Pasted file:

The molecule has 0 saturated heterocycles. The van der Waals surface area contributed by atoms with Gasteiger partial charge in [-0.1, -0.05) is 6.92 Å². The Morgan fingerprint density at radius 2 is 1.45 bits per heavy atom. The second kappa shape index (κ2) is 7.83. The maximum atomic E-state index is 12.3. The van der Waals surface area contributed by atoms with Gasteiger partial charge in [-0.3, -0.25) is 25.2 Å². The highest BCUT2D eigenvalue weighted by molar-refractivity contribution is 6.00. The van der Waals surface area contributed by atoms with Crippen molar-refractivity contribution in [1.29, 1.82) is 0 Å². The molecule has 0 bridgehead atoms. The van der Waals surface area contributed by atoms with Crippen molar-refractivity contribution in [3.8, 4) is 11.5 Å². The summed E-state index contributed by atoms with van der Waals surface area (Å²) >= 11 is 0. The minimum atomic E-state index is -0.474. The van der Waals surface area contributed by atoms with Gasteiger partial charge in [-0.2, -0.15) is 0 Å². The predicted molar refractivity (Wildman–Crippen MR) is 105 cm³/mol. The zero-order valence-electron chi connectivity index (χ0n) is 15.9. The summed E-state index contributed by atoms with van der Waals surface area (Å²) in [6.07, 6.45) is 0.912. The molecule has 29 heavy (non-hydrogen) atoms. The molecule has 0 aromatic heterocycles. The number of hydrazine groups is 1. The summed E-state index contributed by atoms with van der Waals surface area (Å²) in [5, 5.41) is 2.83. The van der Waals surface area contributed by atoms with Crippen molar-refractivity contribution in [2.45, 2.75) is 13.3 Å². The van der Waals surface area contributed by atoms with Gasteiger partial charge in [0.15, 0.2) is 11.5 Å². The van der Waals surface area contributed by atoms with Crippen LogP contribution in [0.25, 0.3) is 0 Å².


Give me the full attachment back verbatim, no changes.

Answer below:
The molecule has 0 saturated heterocycles. The van der Waals surface area contributed by atoms with Gasteiger partial charge in [-0.1, -0.05) is 6.92 Å². The Morgan fingerprint density at radius 2 is 1.45 bits per heavy atom. The second kappa shape index (κ2) is 7.83. The maximum atomic E-state index is 12.3. The van der Waals surface area contributed by atoms with Gasteiger partial charge in [-0.3, -0.25) is 25.2 Å². The highest BCUT2D eigenvalue weighted by molar-refractivity contribution is 6.00. The van der Waals surface area contributed by atoms with Crippen molar-refractivity contribution in [1.29, 1.82) is 0 Å². The molecule has 0 bridgehead atoms. The van der Waals surface area contributed by atoms with Crippen molar-refractivity contribution in [3.8, 4) is 11.5 Å². The summed E-state index contributed by atoms with van der Waals surface area (Å²) >= 11 is 0. The minimum atomic E-state index is -0.474. The van der Waals surface area contributed by atoms with Gasteiger partial charge in [-0.2, -0.15) is 0 Å². The predicted molar refractivity (Wildman–Crippen MR) is 105 cm³/mol. The zero-order valence-electron chi connectivity index (χ0n) is 15.9. The summed E-state index contributed by atoms with van der Waals surface area (Å²) in [6.07, 6.45) is 0.912. The molecule has 29 heavy (non-hydrogen) atoms. The molecule has 0 aromatic heterocycles. The number of hydrazine groups is 1. The summed E-state index contributed by atoms with van der Waals surface area (Å²) in [5, 5.41) is 2.83. The van der Waals surface area contributed by atoms with Crippen molar-refractivity contribution in [2.45, 2.75) is 13.3 Å². The van der Waals surface area contributed by atoms with Gasteiger partial charge in [0.15, 0.2) is 11.5 Å². The van der Waals surface area contributed by atoms with Crippen LogP contribution in [0.25, 0.3) is 0 Å².